6.
BMC Microbiol ; 22(1): 214, 2022 09 09.
Article in English | MEDLINE | ID: covidwho-2038660

ABSTRACT

BACKGROUND: Tongue coating is an important health indicator in traditional Chinese medicine (TCM). The tongue coating microbiome can distinguish disease patients from healthy controls. To study the relationship between different types of tongue coatings and health, we analyzed the species composition of different types of tongue coatings and the co-occurrence relationships between microorganisms in Chinese adults. From June 2019 to October 2020, 158 adults from Hangzhou and Shaoxing City, Zhejiang Province, were enrolled. We classified the TCM tongue coatings into four different types: thin white tongue fur (TWF), thin yellow tongue fur (TYF), white greasy tongue fur (WGF), and yellow greasy tongue fur (YGF). Tongue coating specimens were collected and used for 16S rRNA gene sequencing using the Illumina MiSeq system. Wilcoxon rank-sum and permutational multivariate analysis of variance tests were used to analyze the data. The microbial networks in the four types of tongue coatings were inferred independently using sparse inverse covariance estimation for ecological association inference. RESULTS: The microbial composition was similar among the different tongue coatings; however, the abundance of microorganisms differed. TWF had a higher abundance of Fusobacterium periodonticum and Neisseria mucosa, the highest α-diversity, and a highly connected community (average degree = 3.59, average closeness centrality = 0.33). TYF had the lowest α-diversity, but the most species in the co-occurrence network diagram (number of nodes = 88). The platelet-to-lymphocyte ratio (PLR) was associated with tongue coating (P = 0.035), and the YGF and TYF groups had higher PLR values. In the co-occurrence network, Aggregatibacter segnis was the "driver species" of the TWF and TYF groups and correlated with C-reactive protein (P < 0.05). Streptococcus anginosus was the "driver species" in the YGF and TWF groups and was positively correlated with body mass index and weight (P < 0.05). CONCLUSION: Different tongue coatings have similar microbial compositions but different abundances of certain bacteria. The co-occurrence of microorganisms in the different tongue coatings also varies. The significance of different tongue coatings in TCM theory is consistent with the characteristics and roles of the corresponding tongue-coating microbes. This further supports considering tongue coating as a risk factor for disease.


Subject(s)
Microbiota , Tongue , Adult , Bacteria/genetics , Humans , Medicine, Chinese Traditional , Microbiota/genetics , RNA, Ribosomal, 16S/genetics , Tongue/microbiology
7.
Annals of Clinical Psychiatry ; 34(3):10-11, 2022.
Article in English | EMBASE | ID: covidwho-2030804

ABSTRACT

BACKGROUND: Self-mutilating behavior in the pediatric population is associated with psychiatric and psychosocial factors. Autosarcophagy, or self-cannibalism, is an extremely rare form of self-mutilation and is predominantly seen with psychosis or substance use.1 We report a case of oral autosarcophagy in a pediatric patient in the absence of substance use or psychosis. OBJECTIVE: To learn about autosarcophagy and its treatment in the pediatric population and to explore other neuropsychiatric disorders in which it is a predominant manifestation. METHODS: Review of a case using electronic medical records and relevant literature. Key terms: 'autosarcophagy,' 'body focused repetitive behavior,' 'oral self injury,' 'pediatric self-mutilation' using Medscape and Google Scholar. RESULTS: We present a 14-year-old female with history of seizure disorder in full remission, depression, self-cutting behavior, and suicidal ideation with 2 psychiatric hospitalizations, who presented to the pediatric emergency department with oral bleeding after eating one-third of her tongue over the course of a month. Evaluation was notable for poverty of speech and constricted affect. Patient stated she was 'trying to remove an infection' and alleviate discomfort. She denied that this behavior was an attempt to end her life but endorsed past suicidal ideations and cutting behavior. History revealed emergency room evaluation for aggressive behavior and episodes of volitional enuresis. We diagnosed major depressive disorder, recurrent episode in remission without psychosis. Drug screen, complete blood count, complete metabolic panel, COVID-19, urinalysis, thyroid-stimulating hormone, head computed tomography, and beta-human chorionic gonadotropin were negative. Patient continued home oral medications aripiprazole 10 mg daily, fluoxetine 30 mg daily, and levetiracetam 500 mg twice daily and was discharged the next day. CONCLUSIONS: Self-harm is observed in 17.2% of adolescents, 13.4% of young adults, and 5.5% of older adults.2 Cases of self-mutilation in pediatric patients typically present as cutting, burning, or head banging.3 Our differential diagnoses include borderline personality disorder due to repeated impulsivity and self-harm, and body focused repetitive behavior disorder (obsessive-compulsive disorder-related disorder), which presents with repetitive strain injuries and dental malocclusions. Treatment of self-mutilation involves treating the underlying psychiatric condition with psychotropic medications.4,5 In pediatric patients, dialectical behavioral therapy has been shown to reduce parasuicidal behaviors after 1 year of therapy.6 Our patient, under constant 24-hour observation, was cleared by medical, psychiatric, and dental teams. The patient followed up with outpatient psychotherapy and psychiatry. We are presenting this rare case for clinicians to identify and manage pediatric patients presenting with unique forms of self-harm tendencies.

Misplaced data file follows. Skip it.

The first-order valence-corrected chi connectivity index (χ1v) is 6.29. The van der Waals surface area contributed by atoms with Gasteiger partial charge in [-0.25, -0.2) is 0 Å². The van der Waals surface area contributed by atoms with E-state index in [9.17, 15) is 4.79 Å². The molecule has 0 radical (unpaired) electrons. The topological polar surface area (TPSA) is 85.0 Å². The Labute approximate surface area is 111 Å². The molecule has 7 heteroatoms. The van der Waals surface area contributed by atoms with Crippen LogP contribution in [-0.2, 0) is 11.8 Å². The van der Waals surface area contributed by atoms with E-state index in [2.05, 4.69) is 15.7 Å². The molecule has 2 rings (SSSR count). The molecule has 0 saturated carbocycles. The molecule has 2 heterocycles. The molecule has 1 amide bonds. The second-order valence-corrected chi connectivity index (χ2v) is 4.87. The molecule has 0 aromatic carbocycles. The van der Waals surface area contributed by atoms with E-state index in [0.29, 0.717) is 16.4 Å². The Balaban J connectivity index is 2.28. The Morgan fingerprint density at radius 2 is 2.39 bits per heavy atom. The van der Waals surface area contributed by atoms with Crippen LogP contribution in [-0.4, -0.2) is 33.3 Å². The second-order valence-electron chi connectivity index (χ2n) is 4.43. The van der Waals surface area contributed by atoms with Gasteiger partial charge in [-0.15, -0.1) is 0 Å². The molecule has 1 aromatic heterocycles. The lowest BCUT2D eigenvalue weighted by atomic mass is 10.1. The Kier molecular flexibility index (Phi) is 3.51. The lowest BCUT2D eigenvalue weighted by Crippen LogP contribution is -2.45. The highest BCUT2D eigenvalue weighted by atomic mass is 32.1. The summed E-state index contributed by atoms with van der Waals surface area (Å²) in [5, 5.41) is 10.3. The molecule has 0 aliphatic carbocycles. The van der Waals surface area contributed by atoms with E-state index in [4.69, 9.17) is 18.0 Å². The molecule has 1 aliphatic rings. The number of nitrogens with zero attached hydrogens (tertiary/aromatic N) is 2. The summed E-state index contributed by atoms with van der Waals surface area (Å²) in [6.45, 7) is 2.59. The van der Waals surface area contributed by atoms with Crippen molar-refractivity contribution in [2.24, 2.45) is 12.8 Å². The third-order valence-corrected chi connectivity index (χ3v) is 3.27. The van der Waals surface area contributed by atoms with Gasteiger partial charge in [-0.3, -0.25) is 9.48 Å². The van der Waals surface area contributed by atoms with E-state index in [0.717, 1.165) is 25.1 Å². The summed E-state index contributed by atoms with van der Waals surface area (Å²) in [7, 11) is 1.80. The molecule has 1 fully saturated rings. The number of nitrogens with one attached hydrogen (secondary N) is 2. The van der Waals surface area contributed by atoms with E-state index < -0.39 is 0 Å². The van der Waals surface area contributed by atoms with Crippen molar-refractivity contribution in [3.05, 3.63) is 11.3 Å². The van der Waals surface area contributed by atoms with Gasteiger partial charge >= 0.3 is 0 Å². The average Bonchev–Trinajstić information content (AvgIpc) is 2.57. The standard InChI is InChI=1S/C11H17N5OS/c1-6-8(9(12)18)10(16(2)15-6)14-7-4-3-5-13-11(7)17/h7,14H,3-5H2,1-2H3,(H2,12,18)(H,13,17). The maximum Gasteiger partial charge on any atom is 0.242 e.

8.
J Indian Soc Periodontol ; 26(5): 498-500, 2022.
Article in English | MEDLINE | ID: covidwho-2024751

ABSTRACT